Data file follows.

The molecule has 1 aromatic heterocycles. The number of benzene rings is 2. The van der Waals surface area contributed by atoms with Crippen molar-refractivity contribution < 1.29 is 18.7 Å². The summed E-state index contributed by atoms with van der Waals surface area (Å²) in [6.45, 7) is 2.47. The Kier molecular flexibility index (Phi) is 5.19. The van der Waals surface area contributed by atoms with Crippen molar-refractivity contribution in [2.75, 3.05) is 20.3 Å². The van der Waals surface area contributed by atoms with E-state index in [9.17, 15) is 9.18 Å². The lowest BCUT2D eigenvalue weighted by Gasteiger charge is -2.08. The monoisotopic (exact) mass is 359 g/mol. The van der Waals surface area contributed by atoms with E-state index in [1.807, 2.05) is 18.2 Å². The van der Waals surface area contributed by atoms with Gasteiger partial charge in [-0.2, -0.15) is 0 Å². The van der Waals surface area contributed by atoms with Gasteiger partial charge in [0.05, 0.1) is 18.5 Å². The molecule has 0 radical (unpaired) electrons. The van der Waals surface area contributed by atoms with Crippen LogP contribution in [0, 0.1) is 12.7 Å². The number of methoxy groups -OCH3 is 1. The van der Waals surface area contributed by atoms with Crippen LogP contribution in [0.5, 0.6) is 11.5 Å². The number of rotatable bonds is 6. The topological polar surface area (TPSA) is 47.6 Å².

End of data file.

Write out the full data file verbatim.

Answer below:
The molecule has 1 aromatic heterocycles. The number of benzene rings is 2. The van der Waals surface area contributed by atoms with Crippen molar-refractivity contribution < 1.29 is 18.7 Å². The summed E-state index contributed by atoms with van der Waals surface area (Å²) in [6.45, 7) is 2.47. The Kier molecular flexibility index (Phi) is 5.19. The van der Waals surface area contributed by atoms with Crippen molar-refractivity contribution in [2.75, 3.05) is 20.3 Å². The van der Waals surface area contributed by atoms with E-state index in [9.17, 15) is 9.18 Å². The lowest BCUT2D eigenvalue weighted by Gasteiger charge is -2.08. The monoisotopic (exact) mass is 359 g/mol. The van der Waals surface area contributed by atoms with E-state index in [1.807, 2.05) is 18.2 Å². The van der Waals surface area contributed by atoms with Gasteiger partial charge in [-0.2, -0.15) is 0 Å². The van der Waals surface area contributed by atoms with Gasteiger partial charge in [0.05, 0.1) is 18.5 Å². The molecule has 0 radical (unpaired) electrons. The van der Waals surface area contributed by atoms with Crippen LogP contribution in [0, 0.1) is 12.7 Å². The number of methoxy groups -OCH3 is 1. The van der Waals surface area contributed by atoms with Crippen LogP contribution in [0.5, 0.6) is 11.5 Å². The number of rotatable bonds is 6. The topological polar surface area (TPSA) is 47.6 Å².